|Conceptual Reference Database for Building Envelope Research||
OSB - Oriented strandboard
Oriented strandboard (OSB) has been gaining popularity since 1980's in the North America in the construction industry, especially the new residential house sector.
OSB panels are manufactured using residue of wood mill or small-diameter logs that are previously under-utilized. They have a viable potential in time of curtailed timber supplies due to reducing forest, demand from conservation groups and public for saving the environment, and more stringent logging regulations.
OSB panels form a second vapor barrier in the building envelope. The wood stud and insulation, between the vapor barrier on the warm side and OSB on the cold side, have a very low drying potential. This may cause problems related to excessive moisture accumulation. [J. Rao, 1999]
Oriented Strandboard (OSB) is a structural panel that competes directly with softwood plywood in many construction applications. particularly exterior wall and roof sheathing and nearly half of all floor decking. OSB was first produced in Canada in 1964. Since then, capacity has increased steadily, but it wasn¡¯t until the mid 1980s that capacity expanded rapidly. North American production capacity in 1996 was estimated at 15,276 ¡Á 103 m3, nearly twice the 1990 capacity (2). The number of operating mills producing OSB increased by more than 50 percent between 1990 and 1996. This increase in the rate of industry expansion is a direct result of harvest restrictions on West Coast timber. OSB is made from small diameter softwoods and previously underutilized hardwoods and is therefore not dependent on the large diameter logs needed by the softwood plywood industry. West Coast inland mills producing OSB primarily use lodge pole pine logs averaging about 0.25 to 0.3 m (10 to 12 in.) in diameter. compared with the 0.4- to 0.5-m (16 to 20-in.) logs needed for softwood plywood (Table 1). Mills in the South producing OSB use pine plantation thinning and Southern Pine and soft hardwood logs that average about 0.2 m (8 in.) in diameter. Log diameter in the South has gotten smaller. Northern mills rely almost exclusively on aspen logs 0.15 to 0.3 m (6 to 12 in.) in diameter. The diameter of these logs has remained fairly constant. [Spelter, H., McKeever, D., and Durbak, I., 1999]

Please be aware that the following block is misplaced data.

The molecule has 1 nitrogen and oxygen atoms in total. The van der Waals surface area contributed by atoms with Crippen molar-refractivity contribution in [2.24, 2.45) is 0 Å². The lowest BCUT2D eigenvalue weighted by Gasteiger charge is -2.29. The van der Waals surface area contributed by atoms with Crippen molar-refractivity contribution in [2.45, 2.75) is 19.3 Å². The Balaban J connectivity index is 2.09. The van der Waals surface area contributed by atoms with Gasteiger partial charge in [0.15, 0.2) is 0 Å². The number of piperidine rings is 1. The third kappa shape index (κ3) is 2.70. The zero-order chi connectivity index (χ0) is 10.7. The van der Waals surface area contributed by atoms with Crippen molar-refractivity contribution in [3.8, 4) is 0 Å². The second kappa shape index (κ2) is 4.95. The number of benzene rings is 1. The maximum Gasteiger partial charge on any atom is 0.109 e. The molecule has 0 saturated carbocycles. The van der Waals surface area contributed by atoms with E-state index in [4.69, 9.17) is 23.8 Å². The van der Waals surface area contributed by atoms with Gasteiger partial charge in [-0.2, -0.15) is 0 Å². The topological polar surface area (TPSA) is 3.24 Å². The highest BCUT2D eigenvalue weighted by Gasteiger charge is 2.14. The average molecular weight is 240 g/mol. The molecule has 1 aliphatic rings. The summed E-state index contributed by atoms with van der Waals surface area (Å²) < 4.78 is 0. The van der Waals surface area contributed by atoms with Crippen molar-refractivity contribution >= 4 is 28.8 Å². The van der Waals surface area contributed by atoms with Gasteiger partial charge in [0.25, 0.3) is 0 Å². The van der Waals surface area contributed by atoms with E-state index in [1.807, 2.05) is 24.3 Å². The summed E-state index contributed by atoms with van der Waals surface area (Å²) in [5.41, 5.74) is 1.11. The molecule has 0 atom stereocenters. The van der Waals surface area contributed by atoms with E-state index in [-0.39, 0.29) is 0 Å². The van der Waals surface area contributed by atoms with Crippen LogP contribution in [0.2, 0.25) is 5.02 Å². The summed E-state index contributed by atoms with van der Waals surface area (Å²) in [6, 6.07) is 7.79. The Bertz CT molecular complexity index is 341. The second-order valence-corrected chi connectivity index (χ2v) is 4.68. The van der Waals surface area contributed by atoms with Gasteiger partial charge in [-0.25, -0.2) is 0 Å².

OSB is not allowed in Europe due to its large chemical emission from the glue in the board.
IRC/NRC measured properties of OSB.
In Europe, there are research projects on both properties measurement and experiments of OSB in use, (in Europe, OSB is chip board)
Increasing permeance of exterior sheathing by OSB and the impact on dry potential.
Reducing the impact of chemical emission from the OSB in building envelope to the indoor environment.
Guidelines for using OSB as exterior sheathing (how it differs from constructions using other panel materials)
Vancouver: The material used for exterior sheathing did not appear to be a major factor. OSB sheathings, which were more commonly used in the total sample, were used on a disproportionately higher number of problem walls with but plywood sheathing was also used in walls that exhibited major problems.
(K. Alan Carlton ) For example, but not limited to, failing to provide an 1/8" gap at ends and edges (between sheets) of Plywood & OSB sheathing, used as flooring, roof & wall sheathing and exterior wall wind bracing.
Fisette, 1997, Choosing between oriented strandboard and plywood :: "Osb and plywood share the same exposure durability classifications: Interior, Exposure 1 (95% of all structural panels), Exposure 2 and Exterior. They share the same set of performance standards and span ratings. Both materials are installed on roofs, walls and floors using one set of recommendations. "
"Logs are ground into thin wood strands to produce oriented strandboard. Dried strands are mixed with wax and adhesive, formed into thick mats, and then hot-pressed into panels. Don¡¯t mistake osb for chipboard or waferboard. Osb is different. The strands in osb are aligned. ¡°Strand plies¡± are positioned as alternating layers that run perpendicular to each other. This structure mimics plywood. Waferboard, a weaker and less-stiff cousin of osb, is a homogeneous, random composition. Osb is engineered to have strength and stiffness equivalent to plywood. -- Fisette, 1997, Choosing between oriented strandboard and plywood ::
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